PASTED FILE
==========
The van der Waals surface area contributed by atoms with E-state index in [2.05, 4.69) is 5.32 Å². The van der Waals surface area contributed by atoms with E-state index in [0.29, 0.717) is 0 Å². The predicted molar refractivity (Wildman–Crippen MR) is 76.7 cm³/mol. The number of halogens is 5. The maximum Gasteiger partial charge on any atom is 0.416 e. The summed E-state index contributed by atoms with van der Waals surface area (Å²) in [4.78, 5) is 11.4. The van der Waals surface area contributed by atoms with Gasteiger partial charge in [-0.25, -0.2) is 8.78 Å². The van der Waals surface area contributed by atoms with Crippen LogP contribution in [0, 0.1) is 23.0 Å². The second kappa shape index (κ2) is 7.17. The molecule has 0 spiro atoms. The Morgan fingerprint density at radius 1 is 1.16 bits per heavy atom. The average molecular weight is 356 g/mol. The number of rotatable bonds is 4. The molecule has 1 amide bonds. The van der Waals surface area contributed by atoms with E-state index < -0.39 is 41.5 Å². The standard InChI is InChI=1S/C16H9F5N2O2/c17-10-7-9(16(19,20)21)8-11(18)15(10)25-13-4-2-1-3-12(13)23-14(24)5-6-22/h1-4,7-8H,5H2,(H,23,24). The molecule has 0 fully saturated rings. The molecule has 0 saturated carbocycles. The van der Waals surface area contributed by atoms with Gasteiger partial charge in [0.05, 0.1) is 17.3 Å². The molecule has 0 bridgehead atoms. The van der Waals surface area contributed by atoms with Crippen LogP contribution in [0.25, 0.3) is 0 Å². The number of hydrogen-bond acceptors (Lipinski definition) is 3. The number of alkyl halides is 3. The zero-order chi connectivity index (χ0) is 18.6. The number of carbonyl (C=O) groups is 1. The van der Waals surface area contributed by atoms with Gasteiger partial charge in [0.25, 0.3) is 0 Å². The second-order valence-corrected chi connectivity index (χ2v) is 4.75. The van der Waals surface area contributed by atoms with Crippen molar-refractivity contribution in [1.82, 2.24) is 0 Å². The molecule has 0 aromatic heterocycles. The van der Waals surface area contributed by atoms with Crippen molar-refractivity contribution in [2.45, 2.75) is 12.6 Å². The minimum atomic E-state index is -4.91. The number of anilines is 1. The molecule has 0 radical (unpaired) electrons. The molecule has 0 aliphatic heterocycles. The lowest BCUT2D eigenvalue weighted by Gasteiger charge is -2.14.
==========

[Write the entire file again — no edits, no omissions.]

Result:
The van der Waals surface area contributed by atoms with E-state index in [2.05, 4.69) is 5.32 Å². The van der Waals surface area contributed by atoms with E-state index in [0.29, 0.717) is 0 Å². The predicted molar refractivity (Wildman–Crippen MR) is 76.7 cm³/mol. The number of halogens is 5. The maximum Gasteiger partial charge on any atom is 0.416 e. The summed E-state index contributed by atoms with van der Waals surface area (Å²) in [4.78, 5) is 11.4. The van der Waals surface area contributed by atoms with Gasteiger partial charge in [-0.25, -0.2) is 8.78 Å². The van der Waals surface area contributed by atoms with Crippen LogP contribution in [0, 0.1) is 23.0 Å². The second kappa shape index (κ2) is 7.17. The molecule has 0 spiro atoms. The Morgan fingerprint density at radius 1 is 1.16 bits per heavy atom. The average molecular weight is 356 g/mol. The number of rotatable bonds is 4. The molecule has 1 amide bonds. The van der Waals surface area contributed by atoms with E-state index < -0.39 is 41.5 Å². The standard InChI is InChI=1S/C16H9F5N2O2/c17-10-7-9(16(19,20)21)8-11(18)15(10)25-13-4-2-1-3-12(13)23-14(24)5-6-22/h1-4,7-8H,5H2,(H,23,24). The molecule has 0 fully saturated rings. The molecule has 0 saturated carbocycles. The van der Waals surface area contributed by atoms with Gasteiger partial charge in [0.05, 0.1) is 17.3 Å². The molecule has 0 bridgehead atoms. The van der Waals surface area contributed by atoms with Crippen LogP contribution in [0.25, 0.3) is 0 Å². The number of hydrogen-bond acceptors (Lipinski definition) is 3. The number of alkyl halides is 3. The zero-order chi connectivity index (χ0) is 18.6. The number of carbonyl (C=O) groups is 1. The van der Waals surface area contributed by atoms with Gasteiger partial charge in [0.25, 0.3) is 0 Å². The second-order valence-corrected chi connectivity index (χ2v) is 4.75. The van der Waals surface area contributed by atoms with Crippen molar-refractivity contribution in [1.82, 2.24) is 0 Å². The molecule has 0 aromatic heterocycles. The van der Waals surface area contributed by atoms with Crippen molar-refractivity contribution in [2.45, 2.75) is 12.6 Å². The minimum atomic E-state index is -4.91. The number of anilines is 1. The molecule has 0 radical (unpaired) electrons. The molecule has 0 aliphatic heterocycles. The lowest BCUT2D eigenvalue weighted by Gasteiger charge is -2.14.